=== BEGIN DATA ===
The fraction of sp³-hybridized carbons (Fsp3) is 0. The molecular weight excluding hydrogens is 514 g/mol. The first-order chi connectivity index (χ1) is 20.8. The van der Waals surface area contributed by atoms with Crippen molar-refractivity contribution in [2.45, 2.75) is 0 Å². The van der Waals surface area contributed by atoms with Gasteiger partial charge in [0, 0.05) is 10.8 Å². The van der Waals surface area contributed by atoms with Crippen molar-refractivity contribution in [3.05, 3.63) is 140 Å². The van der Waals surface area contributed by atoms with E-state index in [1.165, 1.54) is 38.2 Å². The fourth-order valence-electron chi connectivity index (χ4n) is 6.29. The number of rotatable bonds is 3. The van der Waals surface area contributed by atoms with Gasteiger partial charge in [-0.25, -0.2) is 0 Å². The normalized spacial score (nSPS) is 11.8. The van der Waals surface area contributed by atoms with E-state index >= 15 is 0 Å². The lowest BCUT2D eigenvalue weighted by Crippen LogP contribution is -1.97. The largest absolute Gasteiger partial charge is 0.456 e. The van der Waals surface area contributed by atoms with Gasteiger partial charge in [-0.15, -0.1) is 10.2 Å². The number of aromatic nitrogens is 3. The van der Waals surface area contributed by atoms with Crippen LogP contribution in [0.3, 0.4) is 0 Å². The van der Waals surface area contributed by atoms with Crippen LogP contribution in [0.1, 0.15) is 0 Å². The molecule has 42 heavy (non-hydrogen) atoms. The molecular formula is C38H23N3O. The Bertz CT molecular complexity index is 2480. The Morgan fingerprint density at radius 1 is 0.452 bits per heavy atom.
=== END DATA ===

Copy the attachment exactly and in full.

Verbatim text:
The fraction of sp³-hybridized carbons (Fsp3) is 0. The molecular weight excluding hydrogens is 514 g/mol. The first-order chi connectivity index (χ1) is 20.8. The van der Waals surface area contributed by atoms with Crippen molar-refractivity contribution in [2.45, 2.75) is 0 Å². The van der Waals surface area contributed by atoms with Gasteiger partial charge in [0, 0.05) is 10.8 Å². The van der Waals surface area contributed by atoms with Crippen molar-refractivity contribution in [3.05, 3.63) is 140 Å². The van der Waals surface area contributed by atoms with E-state index in [1.165, 1.54) is 38.2 Å². The fourth-order valence-electron chi connectivity index (χ4n) is 6.29. The number of rotatable bonds is 3. The van der Waals surface area contributed by atoms with Gasteiger partial charge in [-0.25, -0.2) is 0 Å². The normalized spacial score (nSPS) is 11.8. The van der Waals surface area contributed by atoms with E-state index >= 15 is 0 Å². The lowest BCUT2D eigenvalue weighted by Crippen LogP contribution is -1.97. The largest absolute Gasteiger partial charge is 0.456 e. The van der Waals surface area contributed by atoms with Gasteiger partial charge in [-0.15, -0.1) is 10.2 Å². The number of aromatic nitrogens is 3. The van der Waals surface area contributed by atoms with Crippen LogP contribution in [0.3, 0.4) is 0 Å². The van der Waals surface area contributed by atoms with Crippen LogP contribution in [0.1, 0.15) is 0 Å². The molecule has 42 heavy (non-hydrogen) atoms. The molecular formula is C38H23N3O. The Bertz CT molecular complexity index is 2480. The Morgan fingerprint density at radius 1 is 0.452 bits per heavy atom.